SHAFAQNA (Shia International News Association) – Egypt has accused Tayyip Erdogan of supporting terrorists and seeking to provoke mayhem in the Middle East after he questioned the legitimacy of Egyptian President Abdel Fattah al-Sisi in a speech at the UN General Assembly. Relation between Ankara and Cairo have been strained since then army chief Sisi toppled elected President Mohamed Mursi of the Muslim Brotherhood last year after mass protests against his rule.
Egyptian security forces then mounted one of the fiercest crackdowns against the Islamist movement, killings hundreds of supporters at a Cairo protest camp, arresting thousands and putting Mursi and other leaders on trial trial. After world leaders gathered at the UN, Erdogan delivered a speech which featured stinging criticism of Sisi’s rise and what he called inaction after Mursi’s overthrow. “Again, those objecting (to) the murders in Iraq, Syria and the murder of democracy in Egypt are subjected to certain unfair and groundless accusations and almost immediately accused of supporting terrorism,” said Erdogan.
“The UN as well as the democratic countries have done nothing but watch the events such as overthrowing the elected president in Egypt and the killings of thousands of innocent people who want to defend their choice. And the person who carried out this coup is being legitimized.” In a statement, Egypt’s foreign ministry dismissed Erdogan’s comments on Sisi.
“There is no doubt that the fabrication of such lies and fabrications are not something strange that comes from the Turkish President, who is keen to provoke chaos to sow divisions in the Middle East region through its support for groups and terrorist organizations,” the foreign ministry said.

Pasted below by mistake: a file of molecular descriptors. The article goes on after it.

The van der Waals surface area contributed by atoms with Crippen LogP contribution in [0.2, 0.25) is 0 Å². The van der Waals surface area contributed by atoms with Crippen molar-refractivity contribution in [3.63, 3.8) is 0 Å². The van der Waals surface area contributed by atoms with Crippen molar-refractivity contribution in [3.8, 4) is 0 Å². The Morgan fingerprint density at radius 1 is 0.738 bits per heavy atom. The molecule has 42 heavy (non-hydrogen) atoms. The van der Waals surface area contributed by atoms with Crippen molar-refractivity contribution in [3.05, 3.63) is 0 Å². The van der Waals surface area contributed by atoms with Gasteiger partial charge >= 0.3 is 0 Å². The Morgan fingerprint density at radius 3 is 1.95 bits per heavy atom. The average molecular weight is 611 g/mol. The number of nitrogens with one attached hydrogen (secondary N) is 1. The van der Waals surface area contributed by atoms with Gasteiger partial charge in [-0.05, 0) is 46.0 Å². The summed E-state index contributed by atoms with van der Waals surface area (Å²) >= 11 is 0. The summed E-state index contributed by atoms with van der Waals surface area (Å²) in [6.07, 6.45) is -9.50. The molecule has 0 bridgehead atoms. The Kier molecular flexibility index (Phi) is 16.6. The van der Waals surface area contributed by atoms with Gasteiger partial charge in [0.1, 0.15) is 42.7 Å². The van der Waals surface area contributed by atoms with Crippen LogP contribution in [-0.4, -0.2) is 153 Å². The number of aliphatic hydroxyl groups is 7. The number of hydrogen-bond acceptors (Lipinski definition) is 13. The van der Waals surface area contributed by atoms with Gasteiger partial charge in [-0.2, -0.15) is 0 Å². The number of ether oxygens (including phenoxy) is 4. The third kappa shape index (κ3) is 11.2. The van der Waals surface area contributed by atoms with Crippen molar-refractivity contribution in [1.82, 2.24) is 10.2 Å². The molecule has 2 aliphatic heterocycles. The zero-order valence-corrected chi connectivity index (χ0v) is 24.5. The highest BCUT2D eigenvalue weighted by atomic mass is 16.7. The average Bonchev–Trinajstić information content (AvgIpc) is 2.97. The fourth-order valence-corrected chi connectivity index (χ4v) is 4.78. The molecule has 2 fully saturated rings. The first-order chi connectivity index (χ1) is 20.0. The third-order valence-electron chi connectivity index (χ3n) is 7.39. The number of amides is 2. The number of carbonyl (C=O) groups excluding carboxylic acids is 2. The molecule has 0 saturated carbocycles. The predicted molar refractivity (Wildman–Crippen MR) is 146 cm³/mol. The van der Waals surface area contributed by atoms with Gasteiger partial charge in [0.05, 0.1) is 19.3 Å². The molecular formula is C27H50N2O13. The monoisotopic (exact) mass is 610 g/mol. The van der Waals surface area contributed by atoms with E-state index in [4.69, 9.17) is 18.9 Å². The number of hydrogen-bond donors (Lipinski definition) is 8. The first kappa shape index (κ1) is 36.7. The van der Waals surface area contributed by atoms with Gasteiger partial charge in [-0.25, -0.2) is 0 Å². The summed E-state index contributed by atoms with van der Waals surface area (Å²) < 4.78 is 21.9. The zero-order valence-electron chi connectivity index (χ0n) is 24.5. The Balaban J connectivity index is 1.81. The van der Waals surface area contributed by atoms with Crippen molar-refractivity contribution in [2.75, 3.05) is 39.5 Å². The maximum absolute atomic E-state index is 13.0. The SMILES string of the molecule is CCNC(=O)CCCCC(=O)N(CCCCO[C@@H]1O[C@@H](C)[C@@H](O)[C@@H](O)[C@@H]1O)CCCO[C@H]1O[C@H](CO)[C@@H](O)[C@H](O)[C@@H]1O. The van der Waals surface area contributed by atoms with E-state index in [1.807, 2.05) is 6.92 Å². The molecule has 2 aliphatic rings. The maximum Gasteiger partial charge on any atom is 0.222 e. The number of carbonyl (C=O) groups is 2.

“Whether political support or funding or accommodation in order to harm the interests of the peoples of the region to achieve personal ambitions for the Turkish president and revive illusions of the past.” Erdogan’s comments prompted Egyptian Foreign Minister Sameh Shukri to cancel a meeting on the sidelines of the General Assembly with his Turkish counterpart, according to the statement.
Mursi’s Muslim Brotherhood has close ties with Erdogan’s AK Party and Turkey has emerged as one of the fiercest international critics of Mursi’s removal, calling it an “unacceptable coup” by the army. “If we defend democracy, then let’s respect the ballot box. If we will defend those who come to power not with democracy but with a coup then I wonder why this U.N. exists,” Erdogan said in his speech. Both the fall of the Muslim Brotherhood and the advance of Islamic State has drawn regional countries into sectarian and ideological conflicts destabilising the Middle East.
Saudi Arabia and the United Arab Emirates, Persian Gulf Arab oil producers who feel threatened by the Brotherhood, have showered Egypt with billions of dollars since Mursi’s exit. Sisi’s opponents accuse him of returning Egypt to an authoritarian past with widespread human rights abuses.